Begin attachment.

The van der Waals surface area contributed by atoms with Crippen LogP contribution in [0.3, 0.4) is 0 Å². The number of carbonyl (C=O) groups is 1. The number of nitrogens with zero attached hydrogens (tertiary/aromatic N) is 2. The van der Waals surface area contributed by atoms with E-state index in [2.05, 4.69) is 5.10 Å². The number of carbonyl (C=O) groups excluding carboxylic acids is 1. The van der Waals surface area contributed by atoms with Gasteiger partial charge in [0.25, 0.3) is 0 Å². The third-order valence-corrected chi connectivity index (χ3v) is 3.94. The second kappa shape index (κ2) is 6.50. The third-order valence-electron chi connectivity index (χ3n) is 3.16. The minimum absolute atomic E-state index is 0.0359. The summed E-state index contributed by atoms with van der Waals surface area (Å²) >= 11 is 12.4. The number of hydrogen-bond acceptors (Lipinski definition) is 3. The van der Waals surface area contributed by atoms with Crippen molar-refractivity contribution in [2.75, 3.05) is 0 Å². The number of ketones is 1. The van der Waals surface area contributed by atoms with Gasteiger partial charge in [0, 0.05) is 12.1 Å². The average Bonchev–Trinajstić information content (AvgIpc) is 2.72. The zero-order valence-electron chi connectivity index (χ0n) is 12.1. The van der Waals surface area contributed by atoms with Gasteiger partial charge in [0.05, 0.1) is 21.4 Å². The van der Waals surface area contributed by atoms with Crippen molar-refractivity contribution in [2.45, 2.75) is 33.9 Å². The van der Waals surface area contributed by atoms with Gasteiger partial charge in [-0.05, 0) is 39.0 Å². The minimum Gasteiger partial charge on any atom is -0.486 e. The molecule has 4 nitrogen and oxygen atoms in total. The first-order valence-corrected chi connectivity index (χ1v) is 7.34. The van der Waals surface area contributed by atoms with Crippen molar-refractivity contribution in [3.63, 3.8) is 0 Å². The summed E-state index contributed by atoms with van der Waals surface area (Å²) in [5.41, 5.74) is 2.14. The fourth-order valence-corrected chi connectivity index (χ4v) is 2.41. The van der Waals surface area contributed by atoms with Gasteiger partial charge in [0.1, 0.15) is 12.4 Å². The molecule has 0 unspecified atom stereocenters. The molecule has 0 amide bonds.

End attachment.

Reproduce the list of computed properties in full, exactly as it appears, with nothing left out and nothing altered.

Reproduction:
The van der Waals surface area contributed by atoms with Crippen LogP contribution in [0.3, 0.4) is 0 Å². The number of carbonyl (C=O) groups is 1. The number of nitrogens with zero attached hydrogens (tertiary/aromatic N) is 2. The van der Waals surface area contributed by atoms with E-state index in [2.05, 4.69) is 5.10 Å². The number of carbonyl (C=O) groups excluding carboxylic acids is 1. The van der Waals surface area contributed by atoms with Gasteiger partial charge in [0.25, 0.3) is 0 Å². The third-order valence-corrected chi connectivity index (χ3v) is 3.94. The second kappa shape index (κ2) is 6.50. The third-order valence-electron chi connectivity index (χ3n) is 3.16. The minimum absolute atomic E-state index is 0.0359. The summed E-state index contributed by atoms with van der Waals surface area (Å²) >= 11 is 12.4. The number of hydrogen-bond acceptors (Lipinski definition) is 3. The van der Waals surface area contributed by atoms with Crippen molar-refractivity contribution in [2.75, 3.05) is 0 Å². The number of ketones is 1. The van der Waals surface area contributed by atoms with Gasteiger partial charge in [0, 0.05) is 12.1 Å². The average Bonchev–Trinajstić information content (AvgIpc) is 2.72. The zero-order valence-electron chi connectivity index (χ0n) is 12.1. The van der Waals surface area contributed by atoms with Gasteiger partial charge in [0.05, 0.1) is 21.4 Å². The van der Waals surface area contributed by atoms with Crippen molar-refractivity contribution in [2.45, 2.75) is 33.9 Å². The van der Waals surface area contributed by atoms with Gasteiger partial charge in [-0.05, 0) is 39.0 Å². The minimum Gasteiger partial charge on any atom is -0.486 e. The molecule has 4 nitrogen and oxygen atoms in total. The first-order valence-corrected chi connectivity index (χ1v) is 7.34. The van der Waals surface area contributed by atoms with Crippen molar-refractivity contribution in [3.63, 3.8) is 0 Å². The summed E-state index contributed by atoms with van der Waals surface area (Å²) in [5.41, 5.74) is 2.14. The fourth-order valence-corrected chi connectivity index (χ4v) is 2.41. The van der Waals surface area contributed by atoms with Gasteiger partial charge in [0.1, 0.15) is 12.4 Å². The molecule has 0 unspecified atom stereocenters. The molecule has 0 amide bonds.